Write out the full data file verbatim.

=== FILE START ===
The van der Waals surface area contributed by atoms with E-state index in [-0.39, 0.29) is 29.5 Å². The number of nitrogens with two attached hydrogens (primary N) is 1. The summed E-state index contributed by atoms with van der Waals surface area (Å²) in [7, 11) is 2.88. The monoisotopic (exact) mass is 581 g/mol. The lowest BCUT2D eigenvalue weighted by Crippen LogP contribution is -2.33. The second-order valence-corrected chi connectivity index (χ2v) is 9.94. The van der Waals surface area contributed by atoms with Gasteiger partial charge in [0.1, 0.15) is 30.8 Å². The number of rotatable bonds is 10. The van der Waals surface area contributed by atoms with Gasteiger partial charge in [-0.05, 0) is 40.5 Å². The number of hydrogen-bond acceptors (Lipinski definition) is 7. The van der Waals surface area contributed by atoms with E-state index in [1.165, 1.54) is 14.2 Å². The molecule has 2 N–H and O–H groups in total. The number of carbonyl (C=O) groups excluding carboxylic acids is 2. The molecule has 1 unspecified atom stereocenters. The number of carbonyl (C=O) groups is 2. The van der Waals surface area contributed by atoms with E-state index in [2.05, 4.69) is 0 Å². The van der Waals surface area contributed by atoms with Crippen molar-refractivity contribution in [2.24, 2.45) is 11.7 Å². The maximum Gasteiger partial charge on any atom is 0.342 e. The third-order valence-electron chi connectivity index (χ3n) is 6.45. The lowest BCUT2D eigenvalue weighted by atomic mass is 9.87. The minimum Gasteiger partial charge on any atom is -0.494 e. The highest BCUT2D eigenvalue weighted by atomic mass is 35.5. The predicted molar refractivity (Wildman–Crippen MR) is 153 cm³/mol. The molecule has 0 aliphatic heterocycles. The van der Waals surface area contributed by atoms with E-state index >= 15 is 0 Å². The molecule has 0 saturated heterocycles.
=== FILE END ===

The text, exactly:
The van der Waals surface area contributed by atoms with E-state index in [-0.39, 0.29) is 29.5 Å². The number of nitrogens with two attached hydrogens (primary N) is 1. The summed E-state index contributed by atoms with van der Waals surface area (Å²) in [7, 11) is 2.88. The monoisotopic (exact) mass is 581 g/mol. The lowest BCUT2D eigenvalue weighted by Crippen LogP contribution is -2.33. The second-order valence-corrected chi connectivity index (χ2v) is 9.94. The van der Waals surface area contributed by atoms with Gasteiger partial charge in [0.1, 0.15) is 30.8 Å². The number of rotatable bonds is 10. The van der Waals surface area contributed by atoms with Gasteiger partial charge in [-0.05, 0) is 40.5 Å². The number of hydrogen-bond acceptors (Lipinski definition) is 7. The van der Waals surface area contributed by atoms with E-state index in [1.165, 1.54) is 14.2 Å². The molecule has 2 N–H and O–H groups in total. The number of carbonyl (C=O) groups excluding carboxylic acids is 2. The molecule has 1 unspecified atom stereocenters. The number of carbonyl (C=O) groups is 2. The van der Waals surface area contributed by atoms with E-state index in [2.05, 4.69) is 0 Å². The van der Waals surface area contributed by atoms with Crippen molar-refractivity contribution in [2.24, 2.45) is 11.7 Å². The maximum Gasteiger partial charge on any atom is 0.342 e. The third-order valence-electron chi connectivity index (χ3n) is 6.45. The lowest BCUT2D eigenvalue weighted by atomic mass is 9.87. The minimum Gasteiger partial charge on any atom is -0.494 e. The highest BCUT2D eigenvalue weighted by atomic mass is 35.5. The predicted molar refractivity (Wildman–Crippen MR) is 153 cm³/mol. The molecule has 0 aliphatic heterocycles. The van der Waals surface area contributed by atoms with E-state index >= 15 is 0 Å². The molecule has 0 saturated heterocycles.